Still, there's not going to be any "deadlock" where no one gets elected. In 2014-16, Maddux and Pedro and Unit and Griffey will sail in. Guys like Thomas and Glavine and Biggio also have a great shot, and if for whatever reason they don't, they'll fill a podium in 2017 or 2018. The Hall doesn't face any no-show years. The trouble is that these inductees will not get the undivided attention that inductees normally get, because of this huge ballot battle. The non-electees are going to suck a whole lot of air out of the room. Do we really want to hear freshly-elected Pedro Martinez talking about what he thinks about Manny Ramirez's and David Ortiz's chances? We'll have to, though.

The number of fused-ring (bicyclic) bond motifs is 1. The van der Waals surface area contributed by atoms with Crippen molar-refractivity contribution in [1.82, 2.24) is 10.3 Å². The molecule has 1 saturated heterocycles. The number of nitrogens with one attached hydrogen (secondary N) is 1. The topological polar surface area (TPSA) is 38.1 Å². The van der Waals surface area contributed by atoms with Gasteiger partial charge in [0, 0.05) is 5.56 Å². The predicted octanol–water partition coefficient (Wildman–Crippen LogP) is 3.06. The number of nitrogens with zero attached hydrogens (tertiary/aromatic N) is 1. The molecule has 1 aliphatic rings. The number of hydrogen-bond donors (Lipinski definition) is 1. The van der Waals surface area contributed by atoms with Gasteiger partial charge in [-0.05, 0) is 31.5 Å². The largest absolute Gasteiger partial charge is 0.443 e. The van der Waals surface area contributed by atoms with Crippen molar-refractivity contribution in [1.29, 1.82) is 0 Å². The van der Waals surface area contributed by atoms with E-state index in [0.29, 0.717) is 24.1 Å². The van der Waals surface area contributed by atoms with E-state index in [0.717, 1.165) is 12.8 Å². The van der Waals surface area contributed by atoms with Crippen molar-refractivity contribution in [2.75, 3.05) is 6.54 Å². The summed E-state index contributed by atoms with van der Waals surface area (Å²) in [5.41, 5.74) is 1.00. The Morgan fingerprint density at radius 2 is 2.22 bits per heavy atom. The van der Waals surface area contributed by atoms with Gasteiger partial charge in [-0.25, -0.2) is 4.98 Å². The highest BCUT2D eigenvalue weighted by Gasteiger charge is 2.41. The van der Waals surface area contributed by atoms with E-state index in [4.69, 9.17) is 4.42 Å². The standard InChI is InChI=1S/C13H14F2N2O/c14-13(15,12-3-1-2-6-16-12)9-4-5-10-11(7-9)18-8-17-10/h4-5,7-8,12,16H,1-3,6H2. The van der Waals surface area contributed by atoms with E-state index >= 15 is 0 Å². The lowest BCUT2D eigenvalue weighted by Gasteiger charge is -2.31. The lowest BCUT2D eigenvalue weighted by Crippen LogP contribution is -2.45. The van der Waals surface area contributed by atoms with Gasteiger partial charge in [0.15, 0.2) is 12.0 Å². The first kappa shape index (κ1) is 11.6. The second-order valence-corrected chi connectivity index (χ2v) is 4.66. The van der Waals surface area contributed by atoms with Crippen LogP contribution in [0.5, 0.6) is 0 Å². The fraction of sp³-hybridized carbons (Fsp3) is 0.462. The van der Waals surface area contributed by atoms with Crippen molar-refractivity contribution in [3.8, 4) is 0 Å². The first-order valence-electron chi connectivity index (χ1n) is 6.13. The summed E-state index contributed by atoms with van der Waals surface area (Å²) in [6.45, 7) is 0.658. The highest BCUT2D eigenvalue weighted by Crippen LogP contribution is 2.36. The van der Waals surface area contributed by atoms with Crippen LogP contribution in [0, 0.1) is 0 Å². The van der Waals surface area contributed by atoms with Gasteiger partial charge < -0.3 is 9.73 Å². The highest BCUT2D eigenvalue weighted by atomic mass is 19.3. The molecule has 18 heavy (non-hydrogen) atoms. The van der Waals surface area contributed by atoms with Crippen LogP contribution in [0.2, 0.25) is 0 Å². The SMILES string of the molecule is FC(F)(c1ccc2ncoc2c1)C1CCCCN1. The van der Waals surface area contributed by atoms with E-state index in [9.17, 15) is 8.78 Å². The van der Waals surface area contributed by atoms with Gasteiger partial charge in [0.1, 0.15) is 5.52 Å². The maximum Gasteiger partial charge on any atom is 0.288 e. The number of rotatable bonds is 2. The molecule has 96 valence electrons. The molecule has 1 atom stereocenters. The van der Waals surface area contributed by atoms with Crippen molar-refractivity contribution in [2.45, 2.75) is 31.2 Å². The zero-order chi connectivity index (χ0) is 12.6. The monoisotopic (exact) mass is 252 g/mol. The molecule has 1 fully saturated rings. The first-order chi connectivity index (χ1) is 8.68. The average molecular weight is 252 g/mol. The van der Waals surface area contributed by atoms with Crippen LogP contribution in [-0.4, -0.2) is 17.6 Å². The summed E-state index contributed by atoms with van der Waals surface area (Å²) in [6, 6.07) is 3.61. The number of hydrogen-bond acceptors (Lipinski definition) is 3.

If you think the attention paid to Andre Dawson's Hall of Fame trek has outweighed Mark McGwire's brick wall, you're kidding yourself. This impasse is going to be the story of the Hall of Fame for years. It already is, at a time when it features just two guys, one of whom nobody cares that much about. Yes, McGwire's frozen percentage is of decreasing annual interest, and yet the general topic goes on and on and on. How much airtime, and how many column inches, have we already seen on the subject? And that's with the media merely projecting ahead. What attention do you think the real crunch will bring, when it actually begins screwing with the numbers? Do you think they're going to get tired of writing about themselves, and what they're going to do, and what they've just done, and what they plan to do again?

To repeat myself, if it was just one or two prime guys, the Hall could ride the noise out easily, exactly like they did the Pete Rose ban and protests. That isn't the case.